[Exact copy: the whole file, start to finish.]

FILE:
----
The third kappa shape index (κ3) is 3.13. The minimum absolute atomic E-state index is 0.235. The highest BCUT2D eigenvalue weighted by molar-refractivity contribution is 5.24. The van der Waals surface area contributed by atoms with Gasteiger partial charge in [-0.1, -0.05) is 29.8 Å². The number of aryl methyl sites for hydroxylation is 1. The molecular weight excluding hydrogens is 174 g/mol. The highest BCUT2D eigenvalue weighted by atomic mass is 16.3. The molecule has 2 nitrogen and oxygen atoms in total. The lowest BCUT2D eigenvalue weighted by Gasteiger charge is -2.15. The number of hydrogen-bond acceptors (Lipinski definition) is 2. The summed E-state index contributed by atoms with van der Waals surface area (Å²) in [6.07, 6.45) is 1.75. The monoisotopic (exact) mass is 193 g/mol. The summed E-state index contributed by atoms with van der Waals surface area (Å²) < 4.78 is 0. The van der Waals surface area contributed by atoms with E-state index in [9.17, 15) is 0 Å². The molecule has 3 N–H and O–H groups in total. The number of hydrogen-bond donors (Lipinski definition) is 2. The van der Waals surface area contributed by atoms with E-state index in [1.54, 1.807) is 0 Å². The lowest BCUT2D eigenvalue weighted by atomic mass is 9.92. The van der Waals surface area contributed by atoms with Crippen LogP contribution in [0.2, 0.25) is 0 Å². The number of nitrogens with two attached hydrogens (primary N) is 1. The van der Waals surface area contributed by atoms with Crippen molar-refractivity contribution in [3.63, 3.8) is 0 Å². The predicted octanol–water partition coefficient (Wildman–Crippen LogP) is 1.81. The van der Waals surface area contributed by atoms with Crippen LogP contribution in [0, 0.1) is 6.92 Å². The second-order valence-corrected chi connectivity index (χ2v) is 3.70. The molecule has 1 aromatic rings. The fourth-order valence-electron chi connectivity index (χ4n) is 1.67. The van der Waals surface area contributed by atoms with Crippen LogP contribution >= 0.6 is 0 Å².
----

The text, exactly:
The third kappa shape index (κ3) is 3.13. The minimum absolute atomic E-state index is 0.235. The highest BCUT2D eigenvalue weighted by molar-refractivity contribution is 5.24. The van der Waals surface area contributed by atoms with Gasteiger partial charge in [-0.1, -0.05) is 29.8 Å². The number of aryl methyl sites for hydroxylation is 1. The molecular weight excluding hydrogens is 174 g/mol. The highest BCUT2D eigenvalue weighted by atomic mass is 16.3. The molecule has 2 nitrogen and oxygen atoms in total. The lowest BCUT2D eigenvalue weighted by Gasteiger charge is -2.15. The number of hydrogen-bond acceptors (Lipinski definition) is 2. The summed E-state index contributed by atoms with van der Waals surface area (Å²) in [6.07, 6.45) is 1.75. The monoisotopic (exact) mass is 193 g/mol. The summed E-state index contributed by atoms with van der Waals surface area (Å²) < 4.78 is 0. The van der Waals surface area contributed by atoms with E-state index in [9.17, 15) is 0 Å². The molecule has 3 N–H and O–H groups in total. The number of hydrogen-bond donors (Lipinski definition) is 2. The van der Waals surface area contributed by atoms with E-state index in [1.54, 1.807) is 0 Å². The lowest BCUT2D eigenvalue weighted by atomic mass is 9.92. The van der Waals surface area contributed by atoms with Crippen LogP contribution in [0.2, 0.25) is 0 Å². The number of nitrogens with two attached hydrogens (primary N) is 1. The van der Waals surface area contributed by atoms with Crippen molar-refractivity contribution in [3.63, 3.8) is 0 Å². The predicted octanol–water partition coefficient (Wildman–Crippen LogP) is 1.81. The van der Waals surface area contributed by atoms with Crippen LogP contribution in [0, 0.1) is 6.92 Å². The second-order valence-corrected chi connectivity index (χ2v) is 3.70. The molecule has 1 aromatic rings. The fourth-order valence-electron chi connectivity index (χ4n) is 1.67. The van der Waals surface area contributed by atoms with Crippen LogP contribution >= 0.6 is 0 Å².